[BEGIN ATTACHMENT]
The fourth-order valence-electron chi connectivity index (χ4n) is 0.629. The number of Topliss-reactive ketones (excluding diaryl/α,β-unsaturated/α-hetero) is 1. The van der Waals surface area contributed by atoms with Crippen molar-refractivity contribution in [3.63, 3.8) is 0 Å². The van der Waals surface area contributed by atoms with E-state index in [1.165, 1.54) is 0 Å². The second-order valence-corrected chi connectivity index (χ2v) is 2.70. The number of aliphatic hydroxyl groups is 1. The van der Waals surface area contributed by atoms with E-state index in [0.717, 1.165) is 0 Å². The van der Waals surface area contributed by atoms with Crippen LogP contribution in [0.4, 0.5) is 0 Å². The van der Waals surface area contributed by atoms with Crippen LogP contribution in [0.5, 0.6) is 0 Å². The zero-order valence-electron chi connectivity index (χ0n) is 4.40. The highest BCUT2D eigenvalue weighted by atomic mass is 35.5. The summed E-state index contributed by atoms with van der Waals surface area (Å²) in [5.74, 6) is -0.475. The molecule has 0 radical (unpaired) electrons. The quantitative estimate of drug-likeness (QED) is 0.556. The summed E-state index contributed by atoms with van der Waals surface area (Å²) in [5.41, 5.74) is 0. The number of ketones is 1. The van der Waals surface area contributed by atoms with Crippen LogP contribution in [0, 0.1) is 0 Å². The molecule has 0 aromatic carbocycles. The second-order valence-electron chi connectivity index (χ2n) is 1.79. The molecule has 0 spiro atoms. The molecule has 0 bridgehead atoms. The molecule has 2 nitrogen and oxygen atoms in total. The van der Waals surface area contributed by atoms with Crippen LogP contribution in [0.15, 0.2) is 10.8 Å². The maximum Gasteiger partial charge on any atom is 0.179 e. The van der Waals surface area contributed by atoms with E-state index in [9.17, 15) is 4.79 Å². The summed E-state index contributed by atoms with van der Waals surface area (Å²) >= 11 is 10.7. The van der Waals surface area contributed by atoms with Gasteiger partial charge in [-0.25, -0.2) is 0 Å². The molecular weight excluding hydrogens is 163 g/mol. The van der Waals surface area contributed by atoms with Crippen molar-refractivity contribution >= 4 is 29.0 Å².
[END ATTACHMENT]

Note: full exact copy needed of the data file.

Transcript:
The fourth-order valence-electron chi connectivity index (χ4n) is 0.629. The number of Topliss-reactive ketones (excluding diaryl/α,β-unsaturated/α-hetero) is 1. The van der Waals surface area contributed by atoms with Crippen molar-refractivity contribution in [3.63, 3.8) is 0 Å². The van der Waals surface area contributed by atoms with E-state index in [1.165, 1.54) is 0 Å². The second-order valence-corrected chi connectivity index (χ2v) is 2.70. The number of aliphatic hydroxyl groups is 1. The van der Waals surface area contributed by atoms with E-state index in [0.717, 1.165) is 0 Å². The van der Waals surface area contributed by atoms with Crippen LogP contribution in [0.4, 0.5) is 0 Å². The van der Waals surface area contributed by atoms with Crippen LogP contribution in [0.5, 0.6) is 0 Å². The zero-order valence-electron chi connectivity index (χ0n) is 4.40. The highest BCUT2D eigenvalue weighted by atomic mass is 35.5. The summed E-state index contributed by atoms with van der Waals surface area (Å²) in [5.74, 6) is -0.475. The molecule has 0 radical (unpaired) electrons. The quantitative estimate of drug-likeness (QED) is 0.556. The summed E-state index contributed by atoms with van der Waals surface area (Å²) in [5.41, 5.74) is 0. The number of ketones is 1. The van der Waals surface area contributed by atoms with Crippen LogP contribution in [0, 0.1) is 0 Å². The molecule has 0 aromatic carbocycles. The second-order valence-electron chi connectivity index (χ2n) is 1.79. The molecule has 0 spiro atoms. The molecule has 0 bridgehead atoms. The molecule has 2 nitrogen and oxygen atoms in total. The van der Waals surface area contributed by atoms with Crippen LogP contribution in [0.15, 0.2) is 10.8 Å². The maximum Gasteiger partial charge on any atom is 0.179 e. The van der Waals surface area contributed by atoms with E-state index in [9.17, 15) is 4.79 Å². The summed E-state index contributed by atoms with van der Waals surface area (Å²) >= 11 is 10.7. The van der Waals surface area contributed by atoms with Gasteiger partial charge in [-0.25, -0.2) is 0 Å². The molecular weight excluding hydrogens is 163 g/mol. The van der Waals surface area contributed by atoms with Crippen molar-refractivity contribution >= 4 is 29.0 Å².